A few problems with it:
- It's inhumane. It involved mass divorce, ripping husbands and wives apart, and tearing children away from their fathers because the kids weren't "pure enough." Whether the wives and children made the journey from Babylon or were local non-Jewish women, the result was the same: dishonor, shame, and a life of misery. The "extreme circumstances call for extreme measures" line is used to justify all manner of atrocities, and I'm unconvinced that more humane measures weren't possible.
- Jesus flat-out says that to divorce a spouse who has not been unfaithful is to commit adultery. Paul adds an allowance for divorce when one partner has converted and the other can't stand it, but in that case it's a mutually agreed-upon release from an unpleasant situation, not a racially driven purge.
- It's inconsistent with obvious cases like Ruth and Rahab, where pagan women were accorded places of honor in Israel and Judah's histories.
- It's also inconsistent with the scriptural principle of honoring your vow for the vow's sake, even if you realize it was a vow you were unwise to have made in the first place.
Lastly lastly, I really hate the idea that women are the source of evil and destruction in Israel and Judah. Patriarchy sucks.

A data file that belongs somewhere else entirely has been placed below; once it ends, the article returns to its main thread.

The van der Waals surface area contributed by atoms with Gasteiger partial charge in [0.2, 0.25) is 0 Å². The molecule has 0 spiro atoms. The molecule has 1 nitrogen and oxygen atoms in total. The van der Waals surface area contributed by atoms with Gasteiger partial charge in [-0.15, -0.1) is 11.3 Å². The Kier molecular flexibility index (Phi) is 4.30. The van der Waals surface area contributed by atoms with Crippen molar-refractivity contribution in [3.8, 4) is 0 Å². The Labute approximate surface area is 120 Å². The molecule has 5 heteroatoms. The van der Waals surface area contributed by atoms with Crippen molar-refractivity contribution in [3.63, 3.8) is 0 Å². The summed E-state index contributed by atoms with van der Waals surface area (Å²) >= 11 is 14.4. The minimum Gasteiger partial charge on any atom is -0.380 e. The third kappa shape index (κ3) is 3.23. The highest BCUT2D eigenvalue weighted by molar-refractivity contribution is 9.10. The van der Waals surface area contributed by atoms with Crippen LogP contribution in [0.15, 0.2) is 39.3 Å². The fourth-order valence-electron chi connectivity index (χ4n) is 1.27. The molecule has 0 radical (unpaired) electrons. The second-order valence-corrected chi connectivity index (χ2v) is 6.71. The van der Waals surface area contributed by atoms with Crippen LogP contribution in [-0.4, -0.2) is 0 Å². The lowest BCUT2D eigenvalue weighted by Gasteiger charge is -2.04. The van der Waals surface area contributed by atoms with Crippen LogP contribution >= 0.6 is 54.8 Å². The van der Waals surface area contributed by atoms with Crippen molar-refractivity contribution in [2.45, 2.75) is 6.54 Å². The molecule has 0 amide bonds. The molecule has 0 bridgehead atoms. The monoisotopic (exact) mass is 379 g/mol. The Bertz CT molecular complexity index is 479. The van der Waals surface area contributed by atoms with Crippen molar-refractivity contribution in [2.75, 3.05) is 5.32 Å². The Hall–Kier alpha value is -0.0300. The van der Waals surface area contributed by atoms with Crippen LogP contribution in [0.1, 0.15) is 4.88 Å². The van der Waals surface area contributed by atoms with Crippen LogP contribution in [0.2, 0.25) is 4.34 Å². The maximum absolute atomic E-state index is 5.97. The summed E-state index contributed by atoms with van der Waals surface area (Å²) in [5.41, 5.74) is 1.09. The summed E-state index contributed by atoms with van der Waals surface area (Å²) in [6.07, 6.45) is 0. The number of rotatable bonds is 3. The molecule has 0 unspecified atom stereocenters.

What I'm hitting on here is one of the thematic struggles of the Tanakh, whose authors sometimes had sharply differing views of how to treat Gentiles. I believe it's the Priestly writer who warns sharply about the dangers of associating with Gentiles, tells the people that they can enslave foreigners in their midst, and so on; while the Deuteronomist tells the reader to show kindness to the foreigner in their midst, for the Israelites themselves were once aliens and strangers in a foreign land, and reminds them to leave grain on the ground for the needy and the alien. Ezra says "Get rid of these foreign women"; the book of Ruth says "Let them in, so they can experience the wonders of our God and our people."
On the one hand you have the order to keep separate from the pagan nations surrounding them -- something particularly hammered home in the books written post-Exile -- yet with the other hand, you have writers like 2 Isaiah saying that all the nations will come to Israel and worship the Lord on his holy mountain.
I've heard the "keep them pure, keep them separate" argument before, but it doesn't match up with vast other parts of the Tanakh, where Israel is meant to be a blessing to the nations, where the Queen of Sheba comes to Solomon and leaves amazed at the great wisdom the Lord has given to him, where the nation is uniquely positioned to spread news of the One God throughout the ancient world.
Did the command to evangelize the world come with Christ, or was it in place thousands of years earlier?